Earwigs are relatively small insects ranging from ¼” to 1” long. They have elongated, flat bodies with pincers on their rear end - males have curved pincers and females have straight. Earwigs like warm, moist areas, so they are commonly found in bathrooms and laundry rooms. However, they are nocturnal and hide in crevices during the day to protect themselves. Earwigs might appear to be dangerous because of their pincers, but they are not poisonous to humans.
Millipedes are long, narrow insects that have two pairs of legs on each body segment. Varying weather elements can cause them to move indoors. Millipedes love damp areas and are usually found in basements, bathrooms, and laundry rooms. In these areas, they can group together in large numbers. However, they are harmless and will curl up when threatened.
Millipedes, sometimes called “thousand leggers”, are household pests. These creatures normally live outdoors where they feed on damp and decaying wood and vegetable matter, as well as tender roots and green leaves on the ground. Many millipede species protect themselves by means of glands that secrete an unpleasant odor.
In nature, millipedes are scavengers and feed mainly on decaying organic matter. They occasionally feed on young plants but the damage inflicted is seldom significant. Millipedes have high moisture requirements and tend to remain hidden under objects during the day. Millipedes often leave their natural habitats at night and crawl about over sidewalks, patios, and foundations. At certain times of the year, especially during autumn, they may migrate into buildings in great numbers.
While millipedes sometimes enter structures in large numbers, they do not bite, sting, or transmit diseases, nor do they infest food, clothing, or wood. Millipedes are simply a nuisance by their presence, often invading crawl spaces, damp basements, and first floors of structures at ground level. Frequent sightings of these pests indoors usually mean that there are large numbers breeding on the outside in the lawn, or beneath mulch, leaf litter, or debris close to the foundation. Because of their moisture requirement, millipedes do not survive indoors for more than a few days unless there are very moist or damp conditions.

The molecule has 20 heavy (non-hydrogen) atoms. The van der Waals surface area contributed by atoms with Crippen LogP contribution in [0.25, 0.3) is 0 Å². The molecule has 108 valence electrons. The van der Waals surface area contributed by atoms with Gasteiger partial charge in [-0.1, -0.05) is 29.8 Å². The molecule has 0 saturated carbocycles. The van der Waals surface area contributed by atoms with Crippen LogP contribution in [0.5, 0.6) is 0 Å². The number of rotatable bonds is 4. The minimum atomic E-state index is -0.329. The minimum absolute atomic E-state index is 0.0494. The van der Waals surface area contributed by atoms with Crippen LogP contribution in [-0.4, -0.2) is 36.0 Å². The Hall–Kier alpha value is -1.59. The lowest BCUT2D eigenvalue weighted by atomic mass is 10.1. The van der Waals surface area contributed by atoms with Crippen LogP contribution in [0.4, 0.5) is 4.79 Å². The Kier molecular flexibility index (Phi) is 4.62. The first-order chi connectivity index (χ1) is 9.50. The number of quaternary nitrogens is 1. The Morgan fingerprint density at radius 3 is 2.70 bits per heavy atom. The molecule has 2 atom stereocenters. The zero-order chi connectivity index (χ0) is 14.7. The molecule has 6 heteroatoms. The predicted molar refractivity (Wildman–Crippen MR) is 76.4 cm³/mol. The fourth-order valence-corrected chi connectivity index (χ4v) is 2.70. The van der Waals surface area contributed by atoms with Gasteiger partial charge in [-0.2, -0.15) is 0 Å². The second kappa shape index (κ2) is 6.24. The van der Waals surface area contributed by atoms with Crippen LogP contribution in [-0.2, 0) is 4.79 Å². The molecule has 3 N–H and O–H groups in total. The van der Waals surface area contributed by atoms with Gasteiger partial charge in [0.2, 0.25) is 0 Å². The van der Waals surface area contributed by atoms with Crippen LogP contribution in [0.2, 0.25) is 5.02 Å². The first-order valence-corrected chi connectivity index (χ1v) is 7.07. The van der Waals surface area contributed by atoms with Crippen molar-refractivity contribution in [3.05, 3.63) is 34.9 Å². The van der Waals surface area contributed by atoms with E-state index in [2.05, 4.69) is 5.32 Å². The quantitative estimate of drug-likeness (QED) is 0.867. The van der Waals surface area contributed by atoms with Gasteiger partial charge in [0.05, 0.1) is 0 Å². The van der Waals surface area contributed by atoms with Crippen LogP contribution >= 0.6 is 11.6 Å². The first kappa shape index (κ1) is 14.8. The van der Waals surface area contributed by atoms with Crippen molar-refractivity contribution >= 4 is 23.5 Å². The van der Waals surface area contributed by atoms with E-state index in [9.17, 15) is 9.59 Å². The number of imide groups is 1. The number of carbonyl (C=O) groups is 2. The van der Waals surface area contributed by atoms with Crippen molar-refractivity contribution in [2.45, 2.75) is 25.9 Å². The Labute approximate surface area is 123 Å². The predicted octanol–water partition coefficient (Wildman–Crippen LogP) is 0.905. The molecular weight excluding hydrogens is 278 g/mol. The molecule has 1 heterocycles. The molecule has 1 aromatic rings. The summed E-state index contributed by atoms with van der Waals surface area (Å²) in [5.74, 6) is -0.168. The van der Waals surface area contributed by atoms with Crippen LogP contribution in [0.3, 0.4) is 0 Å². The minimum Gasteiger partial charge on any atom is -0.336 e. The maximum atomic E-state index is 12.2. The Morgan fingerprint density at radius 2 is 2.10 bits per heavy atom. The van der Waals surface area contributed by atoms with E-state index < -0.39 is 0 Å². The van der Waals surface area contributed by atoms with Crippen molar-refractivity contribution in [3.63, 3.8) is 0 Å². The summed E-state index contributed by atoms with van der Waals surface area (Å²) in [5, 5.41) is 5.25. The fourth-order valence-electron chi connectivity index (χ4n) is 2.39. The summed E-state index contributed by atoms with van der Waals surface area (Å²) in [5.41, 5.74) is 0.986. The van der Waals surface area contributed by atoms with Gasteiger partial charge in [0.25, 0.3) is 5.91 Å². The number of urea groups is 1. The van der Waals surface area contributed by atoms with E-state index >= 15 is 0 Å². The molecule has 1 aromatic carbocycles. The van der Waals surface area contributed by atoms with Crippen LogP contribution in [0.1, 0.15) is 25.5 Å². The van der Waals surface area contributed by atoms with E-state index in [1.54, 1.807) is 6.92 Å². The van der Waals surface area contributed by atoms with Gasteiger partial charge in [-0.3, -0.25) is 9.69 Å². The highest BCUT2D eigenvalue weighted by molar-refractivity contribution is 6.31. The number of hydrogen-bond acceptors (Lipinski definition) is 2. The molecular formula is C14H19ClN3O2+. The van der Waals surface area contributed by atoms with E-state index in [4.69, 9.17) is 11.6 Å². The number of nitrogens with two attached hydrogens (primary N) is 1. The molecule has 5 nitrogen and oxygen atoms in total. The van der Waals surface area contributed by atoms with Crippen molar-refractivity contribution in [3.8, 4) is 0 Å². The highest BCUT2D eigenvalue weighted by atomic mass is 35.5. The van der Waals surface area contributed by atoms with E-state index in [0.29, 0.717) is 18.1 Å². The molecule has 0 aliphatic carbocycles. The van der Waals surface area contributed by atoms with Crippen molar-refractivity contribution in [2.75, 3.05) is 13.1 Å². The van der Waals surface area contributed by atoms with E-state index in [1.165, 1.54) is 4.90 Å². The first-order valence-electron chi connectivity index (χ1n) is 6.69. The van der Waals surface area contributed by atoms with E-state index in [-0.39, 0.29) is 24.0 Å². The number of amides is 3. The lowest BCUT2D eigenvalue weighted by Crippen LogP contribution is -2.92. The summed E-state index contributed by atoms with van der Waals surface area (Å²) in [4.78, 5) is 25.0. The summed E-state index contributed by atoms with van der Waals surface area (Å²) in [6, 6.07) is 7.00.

Millipede’s rarely infest a home or building, but if you encounter a problem, a low-impact treatment and monitoring plan can easily eliminate. If you have any questions on getting rid of millipedes, feel free to contact us.
To prevent an overabundance of millipedes in your yard, practice proper landscaping. Rake your mulch beds regularly, and remove detritus (dead and decaying organic matter) from your yard and garden. If you’re finding millipedes in your home, use dehumidifiers to decrease humidity and consider a seasonal pest management program–like our Year Round Protection Plan.
Centipedes, also known as “Hundred-leggers”, have long legs that give them a “furry” appearance. They are predaceous and beneficial.They are attracted to damp, cool, dark environments. Though centipedes can be terrifying to find in your home, they actually eat other pests, like spiders, cockroaches, and silverfish. If they become too numerous, they can be a problem.
House centipedes are found throughout the United States and have an abundance of legs, fifteen pairs of very long, slender legs to be exact. Though house centipedes are found both indoors and outdoors, accidentally finding one trapped in the sink or bathtub, can be frightening. When outdoors, house centipedes are not considered harmful, but they may be considered pests when they share living spaces with us.
House centipedes are attracted to moisture and can be found outside under stones, boards, or sticks or beneath moist leaf litter and other organic matter. When found in homes, house centipedes most often occur in moist cellars, damp closets, and bathrooms, where they feed on insects and spiders. When disturbed, centipedes move quickly toward darkened hiding places. If house centipedes are abundant, there may be an underlying moisture problem in the home that should be corrected.
House centipedes have a pair of poison claws located behind their head and use them to poison and paralyze their prey, usually small insects. The weak jaws of the house centipede can penetrate the skin, but with difficulty. Bites can result in swelling and pain, but usually are no worse than a bee sting. House centipedes are considered nuisance pests and when they come into your yard, it is often because they are looking for food. If centipedes find food near your exterior walls, and there are open cracks or crevices, they can accidentally get inside your home.